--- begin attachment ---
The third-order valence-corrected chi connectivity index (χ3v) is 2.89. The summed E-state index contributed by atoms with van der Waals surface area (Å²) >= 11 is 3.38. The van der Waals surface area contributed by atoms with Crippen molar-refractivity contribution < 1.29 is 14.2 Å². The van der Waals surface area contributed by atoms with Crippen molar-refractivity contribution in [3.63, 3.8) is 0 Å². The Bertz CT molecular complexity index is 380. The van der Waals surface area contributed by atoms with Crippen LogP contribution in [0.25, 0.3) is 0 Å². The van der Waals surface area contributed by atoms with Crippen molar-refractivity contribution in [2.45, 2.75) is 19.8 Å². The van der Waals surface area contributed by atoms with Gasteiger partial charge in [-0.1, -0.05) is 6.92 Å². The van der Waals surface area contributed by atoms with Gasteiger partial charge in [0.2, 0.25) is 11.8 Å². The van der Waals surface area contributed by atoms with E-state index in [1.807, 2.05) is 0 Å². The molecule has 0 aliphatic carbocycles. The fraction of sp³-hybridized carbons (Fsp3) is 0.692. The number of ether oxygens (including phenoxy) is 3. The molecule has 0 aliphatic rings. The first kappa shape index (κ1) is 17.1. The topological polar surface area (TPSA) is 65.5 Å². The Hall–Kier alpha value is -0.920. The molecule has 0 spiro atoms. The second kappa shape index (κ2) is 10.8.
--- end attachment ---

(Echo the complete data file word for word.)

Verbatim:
The third-order valence-corrected chi connectivity index (χ3v) is 2.89. The summed E-state index contributed by atoms with van der Waals surface area (Å²) >= 11 is 3.38. The van der Waals surface area contributed by atoms with Crippen molar-refractivity contribution < 1.29 is 14.2 Å². The van der Waals surface area contributed by atoms with Crippen molar-refractivity contribution in [3.63, 3.8) is 0 Å². The Bertz CT molecular complexity index is 380. The van der Waals surface area contributed by atoms with Crippen LogP contribution in [0.25, 0.3) is 0 Å². The van der Waals surface area contributed by atoms with Crippen molar-refractivity contribution in [2.45, 2.75) is 19.8 Å². The van der Waals surface area contributed by atoms with Gasteiger partial charge in [-0.1, -0.05) is 6.92 Å². The van der Waals surface area contributed by atoms with Gasteiger partial charge in [0.2, 0.25) is 11.8 Å². The van der Waals surface area contributed by atoms with E-state index in [1.807, 2.05) is 0 Å². The molecule has 0 aliphatic carbocycles. The fraction of sp³-hybridized carbons (Fsp3) is 0.692. The number of ether oxygens (including phenoxy) is 3. The molecule has 0 aliphatic rings. The first kappa shape index (κ1) is 17.1. The topological polar surface area (TPSA) is 65.5 Å². The Hall–Kier alpha value is -0.920. The molecule has 0 spiro atoms. The second kappa shape index (κ2) is 10.8.